Cold Shower

In response to a chapter of the book that was published this month in Prospect Magazine, Arthur Goldhammer cautions me:

Ms. Wadham needs to take a cold shower. True, Yasmina Reza did overhear Sarko telling another pol that “nous [referring to the French political class as a whole] sommes des bêtes sexuelles.” But the president wears elevator shoes. Surely that has to be a turn-off, even supposing that voters were waiting to be ravished…”

Tex_Exile comments: “Reading this piece, one learns more about Ms Wadham than about Sarko or the French electorate. One cannot but wonder if her attitude towards the president is not tainted by her frustration that he did not pursue what his eyes had tacitly promised her.”

Touché!

I shouldn’t be, I know, but I am little amazed by the puritanical responses to my remarks about Sarko as a sex dwarf. I’m also amused and faintly gratified that this was the only part of the chapter to have drawn any comment: it only confirms my belief that in Anglo-Saxon societies, Eros walks in shackles.

I will go and take that cold shower now and hope that my wantonness abates.

7 thoughts on “Cold Shower

  1. Indeed, Lucy, what is really “shameless” (with a reference to your previous post here) is that you promise so much (“The Secret Life of France”, oh, “Les mystères de Paris”, excitant!) and give so little. Tell us something truly interesting about France or at least your life in France. By this time you should have already discovered that “romantic” illusions about France as a land of “love everywhere” is a too banal mistake. In real life French people know how to be quite reasonable, first of all, and today they are maybe even somewhat too “mercantile” (but it happens everywhere, of course). It’s evident that they voted for Sarkozy playing a role of a “hard” leader as an answer to growing real “disorder” problems in social environment (uncontrolled immigration, etc.) and economy. In fact, the same has happened with formally “left” but looking particularly “energetic” (“problem-solving”) Obama, and most probably the same tendency will soon appear more clearly in your native Britain, as well as everywhere else: in time of much greater turmoil and uncertainty, people tend massively to support at least externally “stronger” leaders. Sorry, baby, sex has nothing to do with it, it’s just banal politics (although the underlying situation is finally moving far from banal!).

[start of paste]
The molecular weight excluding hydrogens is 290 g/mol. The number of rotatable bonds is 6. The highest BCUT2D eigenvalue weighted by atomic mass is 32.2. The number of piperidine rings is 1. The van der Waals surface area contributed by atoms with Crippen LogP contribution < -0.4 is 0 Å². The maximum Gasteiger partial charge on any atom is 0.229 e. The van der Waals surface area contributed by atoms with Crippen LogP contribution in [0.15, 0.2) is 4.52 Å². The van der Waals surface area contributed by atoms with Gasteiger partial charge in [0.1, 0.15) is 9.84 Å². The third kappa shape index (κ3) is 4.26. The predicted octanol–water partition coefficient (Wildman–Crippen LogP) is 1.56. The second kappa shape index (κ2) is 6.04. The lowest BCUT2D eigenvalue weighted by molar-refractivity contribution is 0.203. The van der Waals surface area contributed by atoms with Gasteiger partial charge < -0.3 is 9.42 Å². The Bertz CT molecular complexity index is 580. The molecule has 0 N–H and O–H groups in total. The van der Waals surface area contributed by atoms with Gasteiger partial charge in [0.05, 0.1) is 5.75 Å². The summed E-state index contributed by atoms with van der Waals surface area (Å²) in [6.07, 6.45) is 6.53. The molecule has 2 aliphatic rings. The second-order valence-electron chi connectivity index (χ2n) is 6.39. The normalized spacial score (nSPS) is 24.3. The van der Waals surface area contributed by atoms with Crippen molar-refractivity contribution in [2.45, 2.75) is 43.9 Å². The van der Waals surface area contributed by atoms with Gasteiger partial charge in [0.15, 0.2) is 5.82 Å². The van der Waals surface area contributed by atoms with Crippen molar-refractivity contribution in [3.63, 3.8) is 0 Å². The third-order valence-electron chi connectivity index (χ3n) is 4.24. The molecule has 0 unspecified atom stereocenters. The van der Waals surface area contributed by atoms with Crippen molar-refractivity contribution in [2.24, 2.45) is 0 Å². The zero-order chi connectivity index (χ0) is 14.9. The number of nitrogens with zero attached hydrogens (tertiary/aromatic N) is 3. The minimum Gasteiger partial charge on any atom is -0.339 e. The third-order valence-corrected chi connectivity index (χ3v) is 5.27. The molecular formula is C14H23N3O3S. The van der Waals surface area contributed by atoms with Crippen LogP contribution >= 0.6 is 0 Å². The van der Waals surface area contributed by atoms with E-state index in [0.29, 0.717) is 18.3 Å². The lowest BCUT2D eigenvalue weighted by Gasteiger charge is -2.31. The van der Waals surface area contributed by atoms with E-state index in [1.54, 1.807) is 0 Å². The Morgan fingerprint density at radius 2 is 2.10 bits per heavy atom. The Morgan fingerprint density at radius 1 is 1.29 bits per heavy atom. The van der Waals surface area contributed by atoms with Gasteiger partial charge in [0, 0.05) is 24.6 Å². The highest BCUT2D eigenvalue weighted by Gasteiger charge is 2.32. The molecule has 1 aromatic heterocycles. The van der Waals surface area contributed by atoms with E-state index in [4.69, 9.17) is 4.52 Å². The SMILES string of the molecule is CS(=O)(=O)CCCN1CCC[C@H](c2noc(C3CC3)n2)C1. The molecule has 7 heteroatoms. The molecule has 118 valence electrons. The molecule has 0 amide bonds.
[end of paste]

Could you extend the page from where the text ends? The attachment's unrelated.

So, tell us something about French life in proportion to the announcement: les vrais mystères, s’il vous plaît, madame! Or at least something new, or in the very least your own exciting relations with Eros in France so much missing (apparently) in the good old England. If nothing else, just tell us that there is no secret life of France any more, nothing new or really interesting. As they say in such cases, a negative result is also a result. Can we hope, for example, for a new French revolution? A least a small one? Let me hope that while you’re there, an opportunity remains… (but it’s too late for a sexual revolution, alas🙂 ).

  2. Je pense, Andrei, qu’il va falloir le lire, helas, avant de juger les merites – ou non – de mon livre…

    C’est un peu leger de juger le tout a partir de si peu.

    Bien a vous,

    Lucy

  3. Je ne parle pas du livre, Lucy, mais plutôt de votre blog et quelques discutions/articles (les vôtres!) autour du livre qui soulignent cet aspect “personnel” de la vie politique française. Que le livre peut contenir beaucoup d’autre chose, c’est possible, mais parce que je m’intéresse davantage à l’interaction online, j’espère que vous pouvez les faire sortir dans votre blog (aussi pour promouvoir le livre!). Staying tuned for the most secret aspects of life of France and in France. Bonnes retrouvailles!

  4. Read the book, Andrei. It’s well worth the price and you may learn something to your advantage.

  5. your blog is good. but being with you even better. by saying nothing to me about my seeming perpetually suspended creativity you have induced me to blogism.

    Minorbird

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